Connecting metabolism to development, disease and therapy
If you are wondering whether metabolism is important, consider the effect of holding your breath while you read through this introduction. Your genome will not change, and your RNA and protein expression patterns will not change much, if at all, but the abundance of numerous metabolites in your body will change substantially within seconds and ultimately produce a physiological response that restores homeostasis.
Metabolism is complex and dynamic, involving hundreds of enzymes and reactions. Versions of many enzymes are found in most living organisms on earth. In development, metabolic processes are central for growth; in diseased tissues, metabolism is altered and contributes to pathology. Symbiotic or competitive metabolic interactions between organisms govern a broad swath of important biology in the immune system and gut. How these interactions are regulated by and coordinated with DNA-based, RNA-based and protein-based mechanisms remains under investigation.
The metabolism field continues a rapid expansion. This session will explore a breadth of models and approaches being used to investigate how metabolism impacts development, homeostasis, disease and medicine.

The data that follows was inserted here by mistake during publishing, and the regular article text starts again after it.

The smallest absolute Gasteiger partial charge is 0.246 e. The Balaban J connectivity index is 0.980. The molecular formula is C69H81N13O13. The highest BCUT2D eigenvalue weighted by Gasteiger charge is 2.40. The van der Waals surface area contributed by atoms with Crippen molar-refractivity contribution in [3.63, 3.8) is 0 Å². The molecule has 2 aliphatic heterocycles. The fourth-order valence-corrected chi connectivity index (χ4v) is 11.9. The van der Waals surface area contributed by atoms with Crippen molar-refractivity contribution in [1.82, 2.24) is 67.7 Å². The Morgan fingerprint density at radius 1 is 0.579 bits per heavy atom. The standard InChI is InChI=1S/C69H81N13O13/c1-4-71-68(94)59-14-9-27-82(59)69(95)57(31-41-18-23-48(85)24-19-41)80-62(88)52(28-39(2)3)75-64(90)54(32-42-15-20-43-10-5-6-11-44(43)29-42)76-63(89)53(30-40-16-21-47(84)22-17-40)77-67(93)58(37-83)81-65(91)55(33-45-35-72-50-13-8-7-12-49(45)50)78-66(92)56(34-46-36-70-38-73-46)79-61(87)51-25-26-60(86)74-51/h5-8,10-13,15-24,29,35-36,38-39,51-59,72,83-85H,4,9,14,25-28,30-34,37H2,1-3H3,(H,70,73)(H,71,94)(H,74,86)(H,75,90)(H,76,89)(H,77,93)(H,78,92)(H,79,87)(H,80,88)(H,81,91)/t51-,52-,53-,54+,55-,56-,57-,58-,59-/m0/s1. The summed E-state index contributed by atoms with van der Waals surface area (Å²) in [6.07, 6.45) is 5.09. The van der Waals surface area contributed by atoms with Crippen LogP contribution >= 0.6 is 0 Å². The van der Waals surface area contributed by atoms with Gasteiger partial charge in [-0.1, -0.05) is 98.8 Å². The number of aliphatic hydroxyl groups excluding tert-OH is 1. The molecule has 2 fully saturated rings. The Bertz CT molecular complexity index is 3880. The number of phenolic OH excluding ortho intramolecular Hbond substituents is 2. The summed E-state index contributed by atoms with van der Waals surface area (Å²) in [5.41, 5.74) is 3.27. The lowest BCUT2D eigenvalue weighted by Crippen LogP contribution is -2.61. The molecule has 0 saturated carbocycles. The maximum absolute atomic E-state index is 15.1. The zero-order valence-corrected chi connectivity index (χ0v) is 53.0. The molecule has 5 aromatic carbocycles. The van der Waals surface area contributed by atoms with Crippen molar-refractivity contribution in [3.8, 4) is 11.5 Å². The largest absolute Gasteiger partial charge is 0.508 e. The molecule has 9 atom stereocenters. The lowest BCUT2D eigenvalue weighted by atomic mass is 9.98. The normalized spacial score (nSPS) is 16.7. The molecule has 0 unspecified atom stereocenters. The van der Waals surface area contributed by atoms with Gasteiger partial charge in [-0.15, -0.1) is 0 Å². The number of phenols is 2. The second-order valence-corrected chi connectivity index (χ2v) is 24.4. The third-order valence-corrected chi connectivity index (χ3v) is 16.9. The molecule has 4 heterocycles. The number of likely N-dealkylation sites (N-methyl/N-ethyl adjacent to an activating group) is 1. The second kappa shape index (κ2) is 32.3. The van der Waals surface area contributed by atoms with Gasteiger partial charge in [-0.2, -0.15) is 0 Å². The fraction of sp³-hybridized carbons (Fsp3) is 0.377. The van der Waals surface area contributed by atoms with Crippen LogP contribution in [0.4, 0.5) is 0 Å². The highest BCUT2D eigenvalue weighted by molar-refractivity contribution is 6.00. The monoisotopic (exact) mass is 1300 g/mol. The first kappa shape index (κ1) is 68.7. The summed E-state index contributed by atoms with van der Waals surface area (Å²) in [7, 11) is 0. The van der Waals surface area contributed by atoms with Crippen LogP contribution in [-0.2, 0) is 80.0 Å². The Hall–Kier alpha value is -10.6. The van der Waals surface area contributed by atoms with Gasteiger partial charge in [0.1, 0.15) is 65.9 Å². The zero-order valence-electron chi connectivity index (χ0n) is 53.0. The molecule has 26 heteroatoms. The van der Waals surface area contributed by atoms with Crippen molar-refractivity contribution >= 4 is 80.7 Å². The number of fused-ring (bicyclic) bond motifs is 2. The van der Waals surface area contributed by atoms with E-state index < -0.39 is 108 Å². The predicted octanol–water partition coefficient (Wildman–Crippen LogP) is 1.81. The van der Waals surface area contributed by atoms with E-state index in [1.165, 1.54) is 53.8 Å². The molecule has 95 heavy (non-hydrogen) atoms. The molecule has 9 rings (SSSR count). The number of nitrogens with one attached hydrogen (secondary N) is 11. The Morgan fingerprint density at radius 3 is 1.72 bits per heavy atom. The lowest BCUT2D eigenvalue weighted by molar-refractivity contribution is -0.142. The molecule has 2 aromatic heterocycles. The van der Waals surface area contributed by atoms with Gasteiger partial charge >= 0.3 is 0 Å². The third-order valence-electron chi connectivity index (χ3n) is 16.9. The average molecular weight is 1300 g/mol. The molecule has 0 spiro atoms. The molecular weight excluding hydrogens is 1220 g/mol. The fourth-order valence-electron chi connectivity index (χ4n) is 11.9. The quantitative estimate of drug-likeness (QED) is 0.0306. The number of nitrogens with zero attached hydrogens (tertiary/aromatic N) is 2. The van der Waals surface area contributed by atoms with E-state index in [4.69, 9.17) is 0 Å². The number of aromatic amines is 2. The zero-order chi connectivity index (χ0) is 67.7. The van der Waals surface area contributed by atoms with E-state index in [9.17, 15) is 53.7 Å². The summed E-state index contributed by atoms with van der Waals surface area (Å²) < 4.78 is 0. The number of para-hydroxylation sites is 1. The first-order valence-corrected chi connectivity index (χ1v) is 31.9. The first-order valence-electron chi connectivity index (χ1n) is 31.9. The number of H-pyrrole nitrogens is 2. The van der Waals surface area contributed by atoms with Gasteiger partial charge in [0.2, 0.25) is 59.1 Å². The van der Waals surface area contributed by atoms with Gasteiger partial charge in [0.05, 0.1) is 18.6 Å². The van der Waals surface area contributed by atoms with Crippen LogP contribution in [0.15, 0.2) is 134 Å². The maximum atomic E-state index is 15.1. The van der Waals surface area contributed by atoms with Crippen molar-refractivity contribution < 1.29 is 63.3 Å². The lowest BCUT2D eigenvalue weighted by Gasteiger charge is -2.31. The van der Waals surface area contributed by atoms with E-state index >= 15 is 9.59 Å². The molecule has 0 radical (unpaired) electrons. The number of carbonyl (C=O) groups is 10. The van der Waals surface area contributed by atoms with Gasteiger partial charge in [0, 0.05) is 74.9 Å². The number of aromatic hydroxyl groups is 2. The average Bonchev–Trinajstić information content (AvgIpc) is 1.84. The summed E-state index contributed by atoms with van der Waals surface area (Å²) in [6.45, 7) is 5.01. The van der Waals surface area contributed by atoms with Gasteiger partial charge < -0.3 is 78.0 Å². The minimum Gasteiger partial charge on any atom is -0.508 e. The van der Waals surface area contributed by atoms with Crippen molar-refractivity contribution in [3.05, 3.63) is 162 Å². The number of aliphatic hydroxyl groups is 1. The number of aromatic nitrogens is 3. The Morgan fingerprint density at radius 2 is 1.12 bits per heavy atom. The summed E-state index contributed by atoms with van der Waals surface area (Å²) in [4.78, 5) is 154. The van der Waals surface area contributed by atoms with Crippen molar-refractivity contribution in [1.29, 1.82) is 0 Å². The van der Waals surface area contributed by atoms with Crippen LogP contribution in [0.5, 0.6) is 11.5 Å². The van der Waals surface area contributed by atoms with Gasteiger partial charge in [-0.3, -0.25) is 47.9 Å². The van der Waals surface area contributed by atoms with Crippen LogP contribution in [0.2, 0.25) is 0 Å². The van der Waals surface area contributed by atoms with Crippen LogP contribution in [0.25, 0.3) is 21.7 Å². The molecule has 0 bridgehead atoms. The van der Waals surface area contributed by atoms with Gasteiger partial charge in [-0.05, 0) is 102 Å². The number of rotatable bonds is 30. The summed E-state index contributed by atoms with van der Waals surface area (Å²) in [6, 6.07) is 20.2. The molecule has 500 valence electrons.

Keywords: metabolism, metabolites, development, cancer, pathogen, drug action, lipids, cell fate
Who should attend: anyone interested in learning how metabolism impacts development, disease or therapy
Theme song: “Stayin’ Alive” by the Bee Gees, because it’s all thanks to metabolism
This session is powered by ATP. What else?
- Interplay between metabolism and gene expression — Marian Walhout, University of Massachusetts Medical School
- Identifying toxic metabolites and their roles in disease — Dohoon Kim, University of Massachusetts Medical School
- Transcriptional regulation of primary and specialized metabolism — Siobhan Brady, University of California, Davis
- Interorgan cross talk and metabolism regulation in Drosophila — Norbert Perrimon, Harvard University
- Metabolic adaptation to oxidative stress at the host–microbe interface — Stavroula Hatzios, Yale University
- Deconvoluting host-gut microbiota cometabolism — Pamela Chang, Cornell University
- The tiny pharmacists within: How the human gut microbiome impacts drug metabolism and disposition — Peter Turnbaugh, University of California, San Francisco
- Metabolic outliers in human disease — Ralph DeBerardinis, University of Texas Southwestern Medical Center
- Lipid metabolism and ferroptosis — Scott Dixon, Stanford University
- Too much and never enough: Synthetic excess and metabolic inefficiency of aneuploidy in tumorigenesis — Emma Watson, Harvard Medical School
- Uncovering conditional vulnerabilities in cancer — Jason Cantor, University of Wisconsin
- The genetics of tumor suppression by p53 — Maureen Murphy, Wistar Institute
Check out all ten thematic symposia planned for the 2022 ASBMB annual meeting:
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